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A romantic adventure set in 1750s French Canada
geostrategic22 May 2007
Regarding 'Battle of the Brave', (for Francophone audiences; 'Nouvelle-France'), I fully understand the numerous comments concerning the film's lack of depicting Québec's most decisive battle between French & English forces on the Plains of Abraham, in close proximity to the fortress stone walls of Québec City, set during the French & Indian War in 1759.

Half way through this picture I too wondered if the epic Canadian battle, which in effect greatly contributed to forever ending France's Canadian portion of her overseas empire of 'New France', as well as her vast American geographic holdings. The images of the great battle were depicted so quickly, due to drastic, misguided editing, which in retrospect was a major blunder, but then again, this film does have very redeeming & colourful period qualities, plus its core impassioned, adventurous essence throughout its entirety.

Saying all that, if we view this story as what I real believe was the intended depiction, a romantic drama with a few comical overtones, yet very emotional & riveting love story involving the heart and soul of French Québec, the combination of the native Indians and the working French contrasted by the upper crust French set in the final days of the French and Indian wars, then this is a fine movie. The orchestral suite, coupled with the concluding song.

For French speaking audiences, especially Québec's Québécois viewers, this climatic French love story, set during the final era of French control over the Provence of Québec as the historical background, really has a heart felt, far greater significance since the root of this story is their own ongoing history.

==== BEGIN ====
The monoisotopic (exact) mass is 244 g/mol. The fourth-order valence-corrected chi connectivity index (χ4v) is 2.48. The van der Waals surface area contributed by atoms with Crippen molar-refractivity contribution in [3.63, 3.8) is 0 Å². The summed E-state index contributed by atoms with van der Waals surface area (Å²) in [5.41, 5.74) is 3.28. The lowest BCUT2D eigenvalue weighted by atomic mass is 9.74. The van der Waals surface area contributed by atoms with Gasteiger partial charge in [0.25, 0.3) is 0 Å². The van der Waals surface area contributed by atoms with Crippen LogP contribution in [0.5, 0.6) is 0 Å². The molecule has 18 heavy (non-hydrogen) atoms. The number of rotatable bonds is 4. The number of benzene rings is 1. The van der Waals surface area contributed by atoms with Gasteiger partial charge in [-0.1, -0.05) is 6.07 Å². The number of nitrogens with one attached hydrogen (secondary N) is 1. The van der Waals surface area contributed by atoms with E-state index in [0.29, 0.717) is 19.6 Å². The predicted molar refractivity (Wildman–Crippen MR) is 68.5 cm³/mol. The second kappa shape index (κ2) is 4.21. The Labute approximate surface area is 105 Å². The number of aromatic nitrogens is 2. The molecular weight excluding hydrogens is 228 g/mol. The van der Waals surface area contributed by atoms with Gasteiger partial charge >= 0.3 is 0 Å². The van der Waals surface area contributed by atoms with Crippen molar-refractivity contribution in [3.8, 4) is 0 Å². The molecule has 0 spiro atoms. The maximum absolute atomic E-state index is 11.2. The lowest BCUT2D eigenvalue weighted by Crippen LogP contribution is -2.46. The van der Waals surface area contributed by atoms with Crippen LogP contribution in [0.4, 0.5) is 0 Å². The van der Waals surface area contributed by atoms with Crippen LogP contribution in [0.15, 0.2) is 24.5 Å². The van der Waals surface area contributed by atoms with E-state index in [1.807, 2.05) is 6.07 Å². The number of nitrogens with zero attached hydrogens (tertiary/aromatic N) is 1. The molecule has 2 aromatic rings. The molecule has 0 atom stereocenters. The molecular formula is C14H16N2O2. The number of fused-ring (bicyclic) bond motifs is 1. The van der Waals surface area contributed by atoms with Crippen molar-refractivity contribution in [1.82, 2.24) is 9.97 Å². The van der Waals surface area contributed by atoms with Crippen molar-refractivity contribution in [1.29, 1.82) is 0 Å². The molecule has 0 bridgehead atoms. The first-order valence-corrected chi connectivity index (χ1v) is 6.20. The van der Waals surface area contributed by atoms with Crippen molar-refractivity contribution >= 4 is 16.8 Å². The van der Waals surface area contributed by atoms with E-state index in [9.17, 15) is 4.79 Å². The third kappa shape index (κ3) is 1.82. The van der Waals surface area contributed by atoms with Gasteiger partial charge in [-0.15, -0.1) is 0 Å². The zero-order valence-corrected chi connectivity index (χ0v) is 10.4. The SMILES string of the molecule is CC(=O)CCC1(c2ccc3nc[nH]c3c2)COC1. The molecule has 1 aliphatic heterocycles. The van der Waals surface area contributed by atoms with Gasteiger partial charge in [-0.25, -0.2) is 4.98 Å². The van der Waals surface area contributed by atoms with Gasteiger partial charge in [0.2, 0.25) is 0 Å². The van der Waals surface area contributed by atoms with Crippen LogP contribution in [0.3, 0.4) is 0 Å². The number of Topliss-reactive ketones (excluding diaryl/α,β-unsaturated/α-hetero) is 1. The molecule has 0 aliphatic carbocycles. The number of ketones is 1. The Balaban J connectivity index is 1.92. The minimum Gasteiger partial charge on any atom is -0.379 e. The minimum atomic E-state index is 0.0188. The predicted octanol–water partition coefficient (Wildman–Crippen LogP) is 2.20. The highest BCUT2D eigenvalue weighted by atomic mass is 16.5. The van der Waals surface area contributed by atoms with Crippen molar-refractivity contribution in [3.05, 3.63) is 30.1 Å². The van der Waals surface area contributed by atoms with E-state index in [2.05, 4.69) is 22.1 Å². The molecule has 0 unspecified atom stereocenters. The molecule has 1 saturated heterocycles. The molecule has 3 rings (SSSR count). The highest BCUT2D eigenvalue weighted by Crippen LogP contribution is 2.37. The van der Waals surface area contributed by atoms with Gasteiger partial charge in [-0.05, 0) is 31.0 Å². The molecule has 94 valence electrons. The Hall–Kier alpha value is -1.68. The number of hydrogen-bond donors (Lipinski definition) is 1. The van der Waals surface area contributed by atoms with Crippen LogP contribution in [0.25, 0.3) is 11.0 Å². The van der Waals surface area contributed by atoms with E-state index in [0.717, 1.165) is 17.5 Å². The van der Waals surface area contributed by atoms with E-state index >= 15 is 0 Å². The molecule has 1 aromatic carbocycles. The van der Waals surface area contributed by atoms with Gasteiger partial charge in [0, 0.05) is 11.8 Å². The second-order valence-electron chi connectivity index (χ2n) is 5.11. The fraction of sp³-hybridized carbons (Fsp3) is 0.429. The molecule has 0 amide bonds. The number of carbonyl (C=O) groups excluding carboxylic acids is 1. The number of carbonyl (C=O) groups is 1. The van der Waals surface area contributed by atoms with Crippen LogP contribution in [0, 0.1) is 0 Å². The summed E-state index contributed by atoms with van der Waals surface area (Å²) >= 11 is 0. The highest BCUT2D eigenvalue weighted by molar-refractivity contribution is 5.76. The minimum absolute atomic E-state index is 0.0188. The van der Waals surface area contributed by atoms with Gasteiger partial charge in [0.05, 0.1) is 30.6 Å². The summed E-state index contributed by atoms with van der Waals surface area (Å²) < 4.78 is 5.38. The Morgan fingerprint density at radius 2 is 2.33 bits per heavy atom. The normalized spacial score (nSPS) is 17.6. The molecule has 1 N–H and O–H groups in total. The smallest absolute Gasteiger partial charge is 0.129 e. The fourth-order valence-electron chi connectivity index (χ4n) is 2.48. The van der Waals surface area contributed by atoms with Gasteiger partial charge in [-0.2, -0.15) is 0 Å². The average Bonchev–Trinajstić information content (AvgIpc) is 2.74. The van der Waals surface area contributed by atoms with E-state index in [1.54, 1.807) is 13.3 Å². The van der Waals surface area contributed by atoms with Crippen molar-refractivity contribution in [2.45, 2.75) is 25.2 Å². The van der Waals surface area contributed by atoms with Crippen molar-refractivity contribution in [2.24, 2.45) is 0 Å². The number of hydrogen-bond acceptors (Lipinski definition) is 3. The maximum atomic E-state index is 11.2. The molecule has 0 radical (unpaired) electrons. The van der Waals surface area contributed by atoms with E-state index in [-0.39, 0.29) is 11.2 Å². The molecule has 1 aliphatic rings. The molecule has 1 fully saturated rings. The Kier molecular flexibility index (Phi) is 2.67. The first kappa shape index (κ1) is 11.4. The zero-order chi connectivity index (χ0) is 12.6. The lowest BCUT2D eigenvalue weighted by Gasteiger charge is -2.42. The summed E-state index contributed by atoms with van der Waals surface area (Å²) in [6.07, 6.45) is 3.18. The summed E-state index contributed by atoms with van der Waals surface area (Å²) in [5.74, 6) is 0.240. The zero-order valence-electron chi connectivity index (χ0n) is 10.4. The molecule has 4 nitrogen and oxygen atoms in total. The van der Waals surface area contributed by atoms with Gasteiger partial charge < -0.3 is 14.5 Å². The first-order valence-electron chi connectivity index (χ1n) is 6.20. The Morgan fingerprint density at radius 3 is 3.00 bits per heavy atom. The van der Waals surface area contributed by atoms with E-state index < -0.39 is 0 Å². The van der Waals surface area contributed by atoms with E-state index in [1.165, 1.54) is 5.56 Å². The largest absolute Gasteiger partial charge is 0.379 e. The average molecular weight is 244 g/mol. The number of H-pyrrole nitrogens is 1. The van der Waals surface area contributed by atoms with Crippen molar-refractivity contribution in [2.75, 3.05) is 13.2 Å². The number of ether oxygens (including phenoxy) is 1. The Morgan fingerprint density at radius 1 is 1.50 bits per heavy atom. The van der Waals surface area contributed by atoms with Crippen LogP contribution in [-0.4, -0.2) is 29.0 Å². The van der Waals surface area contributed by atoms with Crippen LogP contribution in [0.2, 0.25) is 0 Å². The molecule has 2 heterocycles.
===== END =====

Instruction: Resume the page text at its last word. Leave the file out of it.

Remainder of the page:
This movie has a wonderful international cast, staring Noémie Godin-Vigneau as 'Marie-Loup Carignan', who was born in Hull, Québec.

David La Haye, from Montréal, gets second billing as 'François le Gardeur', the freedom loving, patriotic lover of 'Marie-Loup'. François continues to seek justice for the people of 'Nouvelle-France' from the greedy French overlords. He is one of the real heroes of this picture.

Another Québec native, Juliette Gosselin perfectly portrays the 10 year old France Carignan. Juliette has a great acting future! The back stabbing abuser of Marie-Loup is viciously portrayed by Sébastien Huberdeau, yet another rising star from Québec. This is one rat which is easy to despise. Real fine acting! The beautiful, dark-haired Swiss/French actress, Irène Jacob is the alluring, well kept, Angélique de Roquebrune. Prior to 'Battle of The Brave' a few of the movies Irène Jacob's played major roles included; 'U.S. Marshals', 'Incognito', 'Londinium', 'Letter from an Unknown Woman' & 'Spy Games'.

The accomplished seasoned French actor Gérard Depardieu (Châteauroux, France) plays a rather torn Catholic priest, 'Le curé Thomas Blondeau' who attempts to do the right thing, however his guidance does not always assist the realities he tries to minister to. Some of Monsieur Depardieu's more recent films include 'Bon Voyage', Olé!, 'Last Holiday', Quand j'étais chanteur, & Boudu, plus this very busy actor has no less then ten other movies in the works, due for release in late 2007 and during 2008, including 'Public Enemy #1'(Ennemi public n° 1, L')as second billing 'Guido' which is the story of Jacques Mesrine, France's public enemy No. 1 during the 1970s. 'Disco' is another new movie which Gérard Depardieu got the leading role as 'François Jackson'.